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Tales of Voodoo – The 1970’s Comics that Scared My Mind

Recently my niece uncovered covert actions within her own household. Apparently my seven-year-old nephew had devised and executed a complex plan to watch The Walking Dead– a show that was deemed strictly off limits. Yet he’d managed to set an alarm for three in the morning, sneak out of bed, navigate Comcast’s Video On Demand feature and watch half an episode with the volume turned down to a level only cats and toddlers can hear. He was caught red-handed, but I have to give him credit for being sly and operating media devices that even I struggle with. Seeing half an episode of The Walking Dead gave him a week of nightmares, coupled with a burning desire to watch more.

His intricate plan to see (in his words) “some really gross zombies,” brought back fond memories of my own childhood- but not normal pre pubescent stuff like fishing or playing baseball. Specifically I recall some very taboo comic books published in the early seventies by an outfit called Eerie Publications. These comics with titles like Tales Of Voodoo, Tales From the Tomb and Witches Tales were oversized magazine style comics, designed to compete with the higher quality Warren publications titles like Creepy and Vampirella, which, on the literary scale were like War and Peace in comparison. But the problem with Creepy and Vampirella was that they cost an astronomical seventy-five cents a copy- an unfathomable sum on an eight-year-old’s allowance. By comparison Tales of Voodoo was only thirty-five cents, placing it within the realm of possibility. Best of all they had covers that were plucked straight out of my nightmares.

 

The covers of these later day pulps were their only memorable feature- but what a feature they were!  Garish, gruesome, misogynistic – everything your mother ever warned you about, in gorgeous full color. From the moment I saw them I knew they were all I ever wanted in a comic book.

Remember, this was long before Graphic Novels started using the comic medium for more adult subject matter. At the time the closest affordable thing to Tales Of Voodoo were Marvel and DC’s yawn inducing House of Secrets and Where Monsters Dwell titles. The Eerie Publications titles were a different breed of cat, and I vividly remember being afraid to pick up the magazine. The first cover I saw featured a decapitated zombie throwing his own head at a blinded ghoul woman clutching a bloody hatchet – in short it was the coolest thing ever!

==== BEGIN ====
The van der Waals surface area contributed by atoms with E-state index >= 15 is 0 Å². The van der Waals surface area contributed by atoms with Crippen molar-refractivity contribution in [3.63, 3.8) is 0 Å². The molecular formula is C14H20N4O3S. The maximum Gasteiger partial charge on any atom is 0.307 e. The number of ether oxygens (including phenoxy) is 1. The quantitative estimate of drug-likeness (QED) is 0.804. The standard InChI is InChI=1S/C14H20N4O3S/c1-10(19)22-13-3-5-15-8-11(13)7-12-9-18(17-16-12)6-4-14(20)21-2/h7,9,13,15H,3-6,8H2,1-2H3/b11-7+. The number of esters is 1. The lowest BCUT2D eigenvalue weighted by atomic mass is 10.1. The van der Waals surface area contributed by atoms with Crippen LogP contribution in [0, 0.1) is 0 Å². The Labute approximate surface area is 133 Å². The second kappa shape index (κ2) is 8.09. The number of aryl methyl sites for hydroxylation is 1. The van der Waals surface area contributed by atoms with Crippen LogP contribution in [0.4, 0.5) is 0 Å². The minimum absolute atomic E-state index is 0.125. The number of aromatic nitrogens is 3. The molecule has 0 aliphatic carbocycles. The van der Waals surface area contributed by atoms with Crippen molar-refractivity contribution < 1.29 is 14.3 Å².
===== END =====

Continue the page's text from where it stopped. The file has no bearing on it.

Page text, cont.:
Overcoming my fear I begged my mother to advance me the thirty-five cents I needed to buy Tales of Voodoo, while slyly holding up a copy of Mad Magazine. My mother relented and I thank her to this day. Had it not been for Tales of Voodoo my entire life would have changed and today I might, god forbid, actually be living up to the potential my guidance councilors always claimed I had.

I hid this treasure under the back seat of the family Rambler, knowing that if my parents saw the cover it would instantly be dumped in the trash.  Truthfully, the comic scared me so much I was afraid to read it alone.  So, weeks later I sat with a friend and we flipped wide-eyed through every blood-drenched page.  Being so young I had no idea whether the stories were actually any good (I recently discovered some reprints – wow, they’re terrible) but for that one moment in my life something actually exceeded my expectations. That didn’t happen again until my first James Bond movie Diamonds Are Forever, which in retrospect isn’t that great either. Unlike normal comic books these were in black and white, which seemed very grown up and daring, reminding me of my dads Men’s Adventure magazines, which had probably employed some of the same artists and writers.